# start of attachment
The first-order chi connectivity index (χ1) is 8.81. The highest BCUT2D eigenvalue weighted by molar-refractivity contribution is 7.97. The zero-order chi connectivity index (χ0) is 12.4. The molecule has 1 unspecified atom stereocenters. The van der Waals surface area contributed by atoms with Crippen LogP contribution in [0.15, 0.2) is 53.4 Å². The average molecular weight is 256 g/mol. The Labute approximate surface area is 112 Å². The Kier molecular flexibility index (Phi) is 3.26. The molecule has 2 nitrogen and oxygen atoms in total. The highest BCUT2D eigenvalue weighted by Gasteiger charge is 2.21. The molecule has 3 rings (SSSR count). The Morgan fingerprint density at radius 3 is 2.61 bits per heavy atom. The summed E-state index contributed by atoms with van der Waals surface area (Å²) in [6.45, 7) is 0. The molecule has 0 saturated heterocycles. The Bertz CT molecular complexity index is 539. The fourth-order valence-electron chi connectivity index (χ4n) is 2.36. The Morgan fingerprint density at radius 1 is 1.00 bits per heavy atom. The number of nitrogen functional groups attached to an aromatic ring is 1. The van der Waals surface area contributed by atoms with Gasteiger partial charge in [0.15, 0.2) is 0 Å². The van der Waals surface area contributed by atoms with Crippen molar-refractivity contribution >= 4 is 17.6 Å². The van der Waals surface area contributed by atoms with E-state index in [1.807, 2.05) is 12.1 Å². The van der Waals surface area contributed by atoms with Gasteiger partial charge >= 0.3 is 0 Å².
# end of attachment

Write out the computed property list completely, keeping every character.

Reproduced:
The first-order chi connectivity index (χ1) is 8.81. The highest BCUT2D eigenvalue weighted by molar-refractivity contribution is 7.97. The zero-order chi connectivity index (χ0) is 12.4. The molecule has 1 unspecified atom stereocenters. The van der Waals surface area contributed by atoms with Crippen LogP contribution in [0.15, 0.2) is 53.4 Å². The average molecular weight is 256 g/mol. The Labute approximate surface area is 112 Å². The Kier molecular flexibility index (Phi) is 3.26. The molecule has 2 nitrogen and oxygen atoms in total. The highest BCUT2D eigenvalue weighted by Gasteiger charge is 2.21. The molecule has 3 rings (SSSR count). The Morgan fingerprint density at radius 3 is 2.61 bits per heavy atom. The summed E-state index contributed by atoms with van der Waals surface area (Å²) in [6.45, 7) is 0. The molecule has 0 saturated heterocycles. The Bertz CT molecular complexity index is 539. The fourth-order valence-electron chi connectivity index (χ4n) is 2.36. The Morgan fingerprint density at radius 1 is 1.00 bits per heavy atom. The number of nitrogen functional groups attached to an aromatic ring is 1. The van der Waals surface area contributed by atoms with Gasteiger partial charge in [0.15, 0.2) is 0 Å². The van der Waals surface area contributed by atoms with Crippen molar-refractivity contribution >= 4 is 17.6 Å². The van der Waals surface area contributed by atoms with E-state index in [1.807, 2.05) is 12.1 Å². The van der Waals surface area contributed by atoms with Gasteiger partial charge >= 0.3 is 0 Å².